Lady Macbeth is also warned of the trouble to arise as a result of the murder. She goes to kill him, but she loses her nerve at the sight of Duncan, who apparently resembles her father as he sleeps. Because of this, she withdraws and sends Macbeth to do her evil act instead. However, the murder is still on her conscience, and so Lady Macbeth’s sleep is not natural, but forced.

In Act 5 Scene 1, while Lady Macbeth is sleepwalking, she highlights the fact that her hands smell like blood. This is most likely in her imagination, as she is unable to rid herself of the shame of Duncan’s assassination.

“Here’s the smell of the blood still; all the

perfumes of Arabia will not sweeten this little hand.”

Lady Macbeth doubts that she is able to do anything which will allow her to stop feeling guilty and to rest properly.

The motif of sleep is not only referred to by Macbeth and Lady Macbeth. In Act 2 Scene 3, Macduff discovers the dead body of Duncan, covered in blood. When Macduff sees the body, he says, “Shake off this downy sleep, death’s counterfeit,

and look on death itself!” This quote is designed to tell the audience that sleep and death appear to be very similar, however, true sleep is “downy” and soothing, but death is an extreme terror.

In Act 5 Scene 1, when Lady Macbeth is sleepwalking, she makes many direct references to the image of blood, and in doing so, indirectly refers to the guilt of both herself, and Macbeth. When she says, “Who would have thought the old man to have so much blood in him?” she is telling the audience about the great amount of blood contained in Duncan’s body. She has imagined the he bled when he was stabbed, and continued to bleed ever since. This relates to her guilt very effectively, as she believes that because Duncan has continued to bleed, her guilt has continued to affect her. She asks why Duncan had so much blood in him, because Duncan’s unlimited amount of blood is causing an unlimited amount of guilt for her, by which she is troubled greatly She strives to wash and scent her hands as thoroughly as possible in order to get rid of the evidence and to get rid of her guilt, but her conscience always tells her that her hands are drenched with blood.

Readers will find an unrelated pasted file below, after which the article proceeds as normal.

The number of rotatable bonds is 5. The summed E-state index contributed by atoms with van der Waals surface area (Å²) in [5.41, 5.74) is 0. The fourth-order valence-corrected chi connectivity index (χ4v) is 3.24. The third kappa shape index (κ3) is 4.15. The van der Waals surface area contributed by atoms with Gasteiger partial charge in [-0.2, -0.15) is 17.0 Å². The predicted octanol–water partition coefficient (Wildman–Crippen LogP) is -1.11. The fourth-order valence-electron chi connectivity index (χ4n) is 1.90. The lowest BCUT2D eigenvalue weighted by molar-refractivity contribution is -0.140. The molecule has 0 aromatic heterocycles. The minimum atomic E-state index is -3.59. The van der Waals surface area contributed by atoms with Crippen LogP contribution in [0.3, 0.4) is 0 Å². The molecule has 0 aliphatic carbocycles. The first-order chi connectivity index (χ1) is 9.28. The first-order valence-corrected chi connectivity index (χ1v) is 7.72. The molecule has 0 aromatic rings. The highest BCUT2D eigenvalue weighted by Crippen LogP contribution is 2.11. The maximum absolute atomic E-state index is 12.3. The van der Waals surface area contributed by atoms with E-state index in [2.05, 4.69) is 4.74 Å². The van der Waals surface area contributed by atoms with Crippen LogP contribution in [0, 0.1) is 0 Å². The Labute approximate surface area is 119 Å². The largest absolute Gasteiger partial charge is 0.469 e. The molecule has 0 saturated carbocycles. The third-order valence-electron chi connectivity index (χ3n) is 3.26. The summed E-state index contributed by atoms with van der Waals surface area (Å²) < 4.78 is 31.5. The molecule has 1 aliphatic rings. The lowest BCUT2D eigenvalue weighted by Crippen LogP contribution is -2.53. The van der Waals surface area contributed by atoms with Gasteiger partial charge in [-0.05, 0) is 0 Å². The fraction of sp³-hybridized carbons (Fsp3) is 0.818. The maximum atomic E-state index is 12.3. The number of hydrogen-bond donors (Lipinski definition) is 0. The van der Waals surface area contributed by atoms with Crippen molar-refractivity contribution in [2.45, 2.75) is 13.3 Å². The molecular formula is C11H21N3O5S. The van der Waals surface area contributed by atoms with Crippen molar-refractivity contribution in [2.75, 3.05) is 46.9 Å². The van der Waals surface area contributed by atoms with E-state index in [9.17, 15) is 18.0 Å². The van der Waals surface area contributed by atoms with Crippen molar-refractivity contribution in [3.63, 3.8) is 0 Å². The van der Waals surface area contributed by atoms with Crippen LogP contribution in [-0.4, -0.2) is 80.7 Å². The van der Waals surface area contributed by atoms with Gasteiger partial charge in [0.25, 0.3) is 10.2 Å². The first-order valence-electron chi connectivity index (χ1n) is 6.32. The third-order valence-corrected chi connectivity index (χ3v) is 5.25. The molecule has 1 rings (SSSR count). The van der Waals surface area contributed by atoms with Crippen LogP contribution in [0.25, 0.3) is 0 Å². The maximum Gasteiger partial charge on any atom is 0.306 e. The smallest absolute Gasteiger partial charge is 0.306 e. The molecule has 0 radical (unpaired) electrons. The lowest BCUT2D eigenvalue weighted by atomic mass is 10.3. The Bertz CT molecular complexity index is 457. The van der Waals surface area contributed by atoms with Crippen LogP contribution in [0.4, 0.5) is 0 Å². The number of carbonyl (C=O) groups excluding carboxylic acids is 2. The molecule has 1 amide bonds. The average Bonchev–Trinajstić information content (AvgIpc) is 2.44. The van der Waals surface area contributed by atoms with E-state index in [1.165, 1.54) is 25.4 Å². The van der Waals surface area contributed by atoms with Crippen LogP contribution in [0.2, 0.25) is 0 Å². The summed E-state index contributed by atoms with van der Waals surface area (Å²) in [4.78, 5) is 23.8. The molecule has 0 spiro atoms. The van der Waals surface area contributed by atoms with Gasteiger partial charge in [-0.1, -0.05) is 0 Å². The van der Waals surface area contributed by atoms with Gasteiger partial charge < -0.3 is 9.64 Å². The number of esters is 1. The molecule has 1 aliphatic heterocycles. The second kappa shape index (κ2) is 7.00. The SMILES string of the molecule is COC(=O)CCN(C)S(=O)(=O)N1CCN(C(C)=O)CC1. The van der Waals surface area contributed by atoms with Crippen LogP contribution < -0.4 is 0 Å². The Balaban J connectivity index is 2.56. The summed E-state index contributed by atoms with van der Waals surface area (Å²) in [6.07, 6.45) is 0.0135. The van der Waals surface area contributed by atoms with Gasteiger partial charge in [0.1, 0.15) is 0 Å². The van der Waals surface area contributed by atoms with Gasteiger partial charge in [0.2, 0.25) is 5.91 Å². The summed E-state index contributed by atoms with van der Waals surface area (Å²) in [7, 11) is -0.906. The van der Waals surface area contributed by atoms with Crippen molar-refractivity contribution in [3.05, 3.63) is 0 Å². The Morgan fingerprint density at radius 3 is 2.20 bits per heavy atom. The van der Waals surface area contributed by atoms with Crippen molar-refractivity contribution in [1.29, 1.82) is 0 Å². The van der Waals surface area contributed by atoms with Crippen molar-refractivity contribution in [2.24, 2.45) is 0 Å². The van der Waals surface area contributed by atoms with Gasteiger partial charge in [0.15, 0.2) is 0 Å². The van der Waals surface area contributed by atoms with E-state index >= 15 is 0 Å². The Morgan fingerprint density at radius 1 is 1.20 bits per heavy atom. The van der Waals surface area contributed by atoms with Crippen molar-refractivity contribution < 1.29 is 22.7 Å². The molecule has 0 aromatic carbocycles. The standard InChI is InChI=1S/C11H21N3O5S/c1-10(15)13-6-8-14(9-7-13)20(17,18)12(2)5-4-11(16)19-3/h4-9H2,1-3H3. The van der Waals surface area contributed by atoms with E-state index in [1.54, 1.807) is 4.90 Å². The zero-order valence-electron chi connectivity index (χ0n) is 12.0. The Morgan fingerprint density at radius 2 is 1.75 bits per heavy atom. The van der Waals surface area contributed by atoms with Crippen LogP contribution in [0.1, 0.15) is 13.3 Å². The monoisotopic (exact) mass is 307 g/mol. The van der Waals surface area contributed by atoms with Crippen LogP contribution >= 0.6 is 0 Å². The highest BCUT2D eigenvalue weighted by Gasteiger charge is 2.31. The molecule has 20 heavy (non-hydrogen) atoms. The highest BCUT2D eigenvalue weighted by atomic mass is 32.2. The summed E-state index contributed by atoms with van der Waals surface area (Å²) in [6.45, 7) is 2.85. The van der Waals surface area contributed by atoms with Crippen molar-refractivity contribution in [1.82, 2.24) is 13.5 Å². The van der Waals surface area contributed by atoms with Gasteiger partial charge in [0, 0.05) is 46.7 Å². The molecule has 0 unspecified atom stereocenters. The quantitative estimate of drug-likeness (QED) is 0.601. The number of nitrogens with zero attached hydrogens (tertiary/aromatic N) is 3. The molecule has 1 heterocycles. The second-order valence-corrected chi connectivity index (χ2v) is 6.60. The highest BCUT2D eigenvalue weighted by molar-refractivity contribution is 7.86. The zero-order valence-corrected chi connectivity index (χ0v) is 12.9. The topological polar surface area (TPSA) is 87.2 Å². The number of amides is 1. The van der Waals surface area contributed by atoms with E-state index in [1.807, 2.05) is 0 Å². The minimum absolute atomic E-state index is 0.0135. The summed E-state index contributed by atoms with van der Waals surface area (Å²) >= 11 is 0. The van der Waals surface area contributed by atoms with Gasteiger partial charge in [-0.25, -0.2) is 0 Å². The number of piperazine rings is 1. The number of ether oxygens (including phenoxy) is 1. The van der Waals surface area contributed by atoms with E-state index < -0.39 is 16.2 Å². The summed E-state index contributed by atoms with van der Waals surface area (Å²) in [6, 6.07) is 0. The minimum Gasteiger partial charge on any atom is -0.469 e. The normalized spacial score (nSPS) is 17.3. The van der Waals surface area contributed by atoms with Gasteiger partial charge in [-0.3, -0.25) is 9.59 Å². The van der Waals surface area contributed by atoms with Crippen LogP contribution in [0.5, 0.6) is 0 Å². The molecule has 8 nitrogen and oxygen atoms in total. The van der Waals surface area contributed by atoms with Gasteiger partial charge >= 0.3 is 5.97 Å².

Before Macbeth murders Duncan, Act 1 Scene 2 also subtly forecasts the vicious acts which will later be performed by Macbeth. Duncan shouts, “What bloody man is that?” He is actually referring to Macbeth as the soldier emerging victorious from battle, but Shakespeare is hinting murders that will be later committed, with use of the word “bloody.”

“For brave Macbeth – well he deserves that name-

Disdaining fortune, with his brandished steel,

Which smoked with bloody execution,”

This quote extremely successfully illustrates Macbeth’s brutality, and ties him in with the idea of killing, which then foretells the audience of the assassination which he is soon going to carry out. The audience, at the time that the play was written, would have been very sensitive to subtle hints of this sort. They would have realised that Macbeth had some evil in him.

Act 5 Scene 8 shows very clearly that Macbeth is feeling guilty about his murders. Before fighting Macduff, Macbeth expresses his guilt, but also expresses the fact that he is not afraid of Macduff, at the same time. Macbeth tells Macduff not to fight, because Macbeth does not wish to murder yet another Macduff.

“Of all men else I have avoided thee.

But get thee back; my soul is too much charg’d

With blood of thine already.”

When Macbeth openly admits that he has had Macduff’s family brutally murdered, he is showing the audience that he has remorse for what he has done, making another reference to the image of blood, in order to add in a metaphor, which communicates his guilt with great effect.

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Blood In Macbeth. (2019, Dec 06). Retrieved from

Blood In Macbeth